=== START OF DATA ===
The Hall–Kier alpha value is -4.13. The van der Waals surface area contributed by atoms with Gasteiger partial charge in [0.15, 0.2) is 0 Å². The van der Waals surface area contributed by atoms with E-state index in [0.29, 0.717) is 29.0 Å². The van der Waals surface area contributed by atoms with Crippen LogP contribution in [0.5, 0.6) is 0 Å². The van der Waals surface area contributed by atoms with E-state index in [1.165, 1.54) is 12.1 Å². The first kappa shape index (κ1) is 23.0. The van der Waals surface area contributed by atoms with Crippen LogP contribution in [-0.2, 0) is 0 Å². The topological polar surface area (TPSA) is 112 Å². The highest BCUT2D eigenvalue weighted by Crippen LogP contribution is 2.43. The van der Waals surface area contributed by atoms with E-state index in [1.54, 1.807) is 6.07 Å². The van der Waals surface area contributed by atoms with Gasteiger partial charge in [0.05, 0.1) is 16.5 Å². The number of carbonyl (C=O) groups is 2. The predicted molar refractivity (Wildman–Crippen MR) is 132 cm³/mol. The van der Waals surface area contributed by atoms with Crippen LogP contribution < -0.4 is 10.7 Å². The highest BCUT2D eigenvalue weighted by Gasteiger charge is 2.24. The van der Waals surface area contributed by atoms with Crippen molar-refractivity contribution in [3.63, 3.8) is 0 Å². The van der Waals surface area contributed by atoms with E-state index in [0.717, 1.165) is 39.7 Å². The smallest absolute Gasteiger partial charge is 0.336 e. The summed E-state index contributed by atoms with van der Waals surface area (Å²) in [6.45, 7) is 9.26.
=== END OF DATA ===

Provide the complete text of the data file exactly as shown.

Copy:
The Hall–Kier alpha value is -4.13. The van der Waals surface area contributed by atoms with Gasteiger partial charge in [0.15, 0.2) is 0 Å². The van der Waals surface area contributed by atoms with E-state index in [0.29, 0.717) is 29.0 Å². The van der Waals surface area contributed by atoms with Crippen LogP contribution in [0.5, 0.6) is 0 Å². The van der Waals surface area contributed by atoms with E-state index in [1.165, 1.54) is 12.1 Å². The first kappa shape index (κ1) is 23.0. The van der Waals surface area contributed by atoms with Crippen LogP contribution in [-0.2, 0) is 0 Å². The topological polar surface area (TPSA) is 112 Å². The highest BCUT2D eigenvalue weighted by Crippen LogP contribution is 2.43. The van der Waals surface area contributed by atoms with E-state index in [1.54, 1.807) is 6.07 Å². The van der Waals surface area contributed by atoms with Gasteiger partial charge in [0.05, 0.1) is 16.5 Å². The number of carbonyl (C=O) groups is 2. The predicted molar refractivity (Wildman–Crippen MR) is 132 cm³/mol. The van der Waals surface area contributed by atoms with Crippen LogP contribution < -0.4 is 10.7 Å². The highest BCUT2D eigenvalue weighted by Gasteiger charge is 2.24. The van der Waals surface area contributed by atoms with Crippen molar-refractivity contribution in [3.63, 3.8) is 0 Å². The van der Waals surface area contributed by atoms with E-state index in [0.717, 1.165) is 39.7 Å². The smallest absolute Gasteiger partial charge is 0.336 e. The summed E-state index contributed by atoms with van der Waals surface area (Å²) in [6.45, 7) is 9.26.